Today marks the second International Day of LGBTQ+ People in Science, Technology, Engineering and Maths (#LGBTSTEMDay)
On 5 July 2018, #LGBTSTEMDay was launched. Created to give the opportunity for individuals and organisations to showcase and celebrate the work and the lives of LGBTQ+ people in STEM (Science, Technology, Engineering and Maths), the campaign saw more than 16,000 tweets published, reaching millions.
“We were not expecting the amount of interest that the day generated, and we are happy that more and more people and organisations decided to be involved this year,” said Dr Alfredo Carpineti, Chair of Pride in STEM. “We hope to build on that success this year by highlighting the many LGBTQ+ people in STEM and their different identities, as well as pointing out many barriers that continue to remain in the fields.”
In the report by the Royal Society of Chemistry, Exploring the Workplace for LGBT+ Physical Scientists, it was revealed that a shocking 28% of LGBT+ people have at some point considered leaving their workplace because of the climate or discrimination towards LGBT+ people, while 20% of trans respondents had “considered leaving often”.
A key finding in the report was that a significant proportion of LGBT+ physical scientists had experienced or observed exclusionary behaviour. It was revealed that 16% of all respondents had personally experienced harassment or other exclusionary behaviour, while 30% reported witnessing exclusionary behaviour. LGBT+ respondents experienced higher levels of said behaviour (18%) compared to non-LGBT+ respondents (10%), while trans and non-binary repondents experienced the highest level of exclusionary behaviour.
60% of respondents believed their organisations’ policies and procedures were “supportive or very supportive” of LGBT+ staff, however 17% felt that they were “generally lacking or even discriminatory”.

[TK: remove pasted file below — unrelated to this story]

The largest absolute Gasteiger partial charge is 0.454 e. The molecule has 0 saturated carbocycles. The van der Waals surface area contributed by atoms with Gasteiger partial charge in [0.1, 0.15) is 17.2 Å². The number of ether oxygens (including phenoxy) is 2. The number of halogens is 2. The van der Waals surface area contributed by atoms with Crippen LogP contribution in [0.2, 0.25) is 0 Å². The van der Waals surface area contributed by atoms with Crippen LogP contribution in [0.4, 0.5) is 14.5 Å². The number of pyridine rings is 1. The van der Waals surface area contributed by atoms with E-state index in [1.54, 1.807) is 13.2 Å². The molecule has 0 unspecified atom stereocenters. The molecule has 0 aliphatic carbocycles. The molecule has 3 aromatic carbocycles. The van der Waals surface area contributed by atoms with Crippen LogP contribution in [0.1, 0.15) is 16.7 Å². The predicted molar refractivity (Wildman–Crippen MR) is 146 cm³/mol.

“Going to an undergraduate institution in a small town in southwest Virginia was stifling and isolating. I would not have gone to graduate school had I not been admitted to a school in a city where LGBTQ+ culture is thriving - my goal was to escape,” said Rob Ulrich, Chair of Queers in STEM.
There are nine organising groups involved in #LGBTSTEMDay; PrideinSTEM, House of STEM, InterEngineering, OUT in STEM, LGBTQSTEM, 500 Queer Scientists, Queer in STEM, Queer in Science and LGBT+ Physics.
All of these organisations are operating in the world of LGBT+ STEM, and volunteers from these groups dedicate their free time to coordinate the events and helping the supporting organisations on how to best mark this day.
“It’s fantastic to be involved in LGBT+ STEM Day, and especially this year with more international groups. We’ve grown so much as a community in the last five years, but we still have a long way to go,” said Dr Alex Bond, from LGBTQ STEM.
Currently, there are 50 organisations globally supporting #LGBTSTEMDay. From hosting the LGBTSTEM logo on their website and contributing to the conversation on social media, to running events and charity bake sales, and working with the internal LGBTQ+ groups and senior members to mark the day.
“This is a grassroots initiative, and we hope to see people mark and celebrate LGBTSTEMDay in different ways that reflect the diversity of our community,” said Dr Shaun O’Boyle, Co-Chair of House of STEM. “We’re particularly excited about events and discussions that call for action, and that focus on those who are most marginalised.”
#LGBTSTEMDay is a small step taken by a group of people in the community, with the hopes of benefiting the wider LGBTQ+ community and others. “It’s just another bit in the global push for equality, diversity, inclusion and belonging in STEM” writes Pride in Stem.
“We hope that this day becomes more and more community-led, and it is our hope that we can involved more people and more LGBTQ+ organisations every year. The changes we hope to see won’t come easily. We need to constantly work to spread our message and continue to push for improvement for underrepresented groups in STEM.”
How to support LGBTSTEMDay
Join the conversation on social media using #LGBTSTEMDay - share stories, images and videos of yourself or those who inspire you.
If you or your organisation want to get involved, Pride in Stem have created a LGBTSTEM Day Toolkit packed full of information, from hosting charity coffee mornings, journal clubs and book clubs, to supporting the day online, as well as plenty of recommended videos and reads.
For more information, visit Pride in Stem.